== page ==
Steel Belted Radius

Steel-belted access to your network

Mobility is a hot trend in the PC industry. With notebook computers rapidly becoming as powerful as their desktop equivalents, working remotely is more feasible than ever. However, in most cases, working remotely requires dial-up access to a network. Administrators consider remote network access a chink in the network's security armor: If authorized users can access the network via a modem connection, so can unauthorized users.

For optimal security, network administrators implement authentication services. Traditionally, most authentication services compare a user's logon account and password against a master user database. Windows NT Server's built-in authentication service works well for a handful of users, but the service lacks scalability.

If you activate accounts for dial-up access, an easy and more robust way of handling authentication exists. Funk Software's Steel-Belted Radius 1.5 is a Remote Authentication Dial-In User Service (RADIUS)-compliant authentication server designed for systems that accommodate several remote users.

Steel-Belted Radius comes on two 3.5" disks. Installation on my test server was a snap: The software was ready to use after I fed both disks to the system and created an account for the program to interact with the desktop. After I installed the software, I could select from the NT user database to add new users and groups. I had more than 50 users to add, so this method saved me at least an hour.

After I added the users and groups, the Address Pools dialog box let me specify a range of free IP addresses to assign. Creating an IP pool was easy: I entered the IP addresses and created a pool name and description. Screen 1 shows the results.

The authentication component is solid. When a client machine establishes a Point-to-Point Protocol (PPP) connection with the server, the Steel-Belted Radius service accepts passwords sent using the Challenge Handshake Authentication Protocol (CHAP) or Password Authentication Protocol (PAP). The software then references the passwords against the NT Security Database. This method provides a more robust authentication process than NT's, because Steel-Belted Radius can compare passwords from different users and groups against different hosts and domains rather than granting access to the main dial-up server. The software can handle authentication requests from most RADIUS-compliant remote access servers or firewalls. This capability lets network administrators tailor their network architecture without worrying about remote access falling apart. To accommodate users who aren't in the NT database, Steel-Belted Radius maintains a local user database.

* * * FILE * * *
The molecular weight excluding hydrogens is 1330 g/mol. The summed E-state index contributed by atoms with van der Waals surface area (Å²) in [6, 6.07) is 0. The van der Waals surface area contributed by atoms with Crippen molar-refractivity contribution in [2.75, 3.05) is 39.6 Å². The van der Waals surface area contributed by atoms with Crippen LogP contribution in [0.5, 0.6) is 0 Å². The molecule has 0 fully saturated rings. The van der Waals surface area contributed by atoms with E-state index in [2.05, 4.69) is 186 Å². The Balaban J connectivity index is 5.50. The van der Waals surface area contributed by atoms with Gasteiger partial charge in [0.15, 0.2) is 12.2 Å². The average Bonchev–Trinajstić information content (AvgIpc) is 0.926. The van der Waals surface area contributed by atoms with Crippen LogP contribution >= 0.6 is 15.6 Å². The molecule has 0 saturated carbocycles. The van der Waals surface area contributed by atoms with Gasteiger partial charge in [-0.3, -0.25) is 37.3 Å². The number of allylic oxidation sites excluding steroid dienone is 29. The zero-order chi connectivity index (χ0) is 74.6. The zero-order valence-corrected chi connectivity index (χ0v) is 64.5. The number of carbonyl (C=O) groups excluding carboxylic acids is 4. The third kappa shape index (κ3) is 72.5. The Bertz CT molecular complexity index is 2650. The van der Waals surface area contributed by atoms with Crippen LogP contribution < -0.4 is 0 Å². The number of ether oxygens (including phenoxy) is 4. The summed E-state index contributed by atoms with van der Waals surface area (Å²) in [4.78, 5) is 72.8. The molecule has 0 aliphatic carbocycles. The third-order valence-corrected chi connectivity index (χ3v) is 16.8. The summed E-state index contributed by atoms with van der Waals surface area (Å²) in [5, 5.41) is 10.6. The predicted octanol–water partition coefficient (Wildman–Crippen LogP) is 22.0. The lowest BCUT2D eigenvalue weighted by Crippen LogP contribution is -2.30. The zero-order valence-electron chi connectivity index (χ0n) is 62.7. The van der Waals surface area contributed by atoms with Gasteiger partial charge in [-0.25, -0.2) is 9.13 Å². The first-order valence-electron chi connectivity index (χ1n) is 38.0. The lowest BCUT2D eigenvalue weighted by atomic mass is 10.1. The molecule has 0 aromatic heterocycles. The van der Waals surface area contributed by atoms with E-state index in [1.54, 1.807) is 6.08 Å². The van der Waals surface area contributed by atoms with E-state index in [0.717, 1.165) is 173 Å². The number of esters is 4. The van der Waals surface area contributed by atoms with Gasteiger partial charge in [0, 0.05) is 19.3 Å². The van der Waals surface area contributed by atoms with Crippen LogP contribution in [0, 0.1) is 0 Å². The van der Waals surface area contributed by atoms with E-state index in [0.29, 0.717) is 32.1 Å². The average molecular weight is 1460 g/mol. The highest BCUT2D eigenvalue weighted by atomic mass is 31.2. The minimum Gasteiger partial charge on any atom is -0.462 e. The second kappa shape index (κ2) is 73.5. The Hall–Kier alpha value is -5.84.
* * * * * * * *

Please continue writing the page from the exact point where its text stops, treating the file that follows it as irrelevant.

For maximum security, Steel-Belted Radius supports Security Dynamics' SecurID token model. If you use ACE/Server, Steel-Belted Radius looks for SecurID users' personal identification numbers (PINs) and token codes and passes them to the ACE/Server for authentication.

After your system establishes a connection, Steel-Belted Radius logs events and generates statistics. The software's logging capabilities are comprehensive: The log file stores the date and time of each call, the full name and username of the client, the time spent online, the amount of data transferred, the method of disconnection, and the authentication process used to log on the user. To make perusing the log files easy, the software saves records in ASCII format for maximum compatibility and generates the filenames in yyyymmdd format for Year-2000 compatibility.

The administration tool lets you simultaneously manage multiple Steel-Belted Radius servers, but the NT version can handle only NT-based servers. If you're running the NetWare version, you must handle administration tasks with the NetWare administration utility.

The only notable problem I had was the program's inability to activate its own service. For example, shutting down the software service cripples the application until you manually restart the service from the Services applet in Control Panel.

Steel-Belted Radius is an invaluable tool for Internet Service Providers (ISPs) or network administrators who manage numerous remote connections. You'll want to add Steel-Belted Radius to your server if you can justify the price.

Steel-Belted Radius 1.5
Contact: Funk Software * 617-497-6339, Web: http://www.funk.com
Price: $4000
System Requirements: Windows NT 4.0, 32 MB of RAM, 50MB of hard disk space
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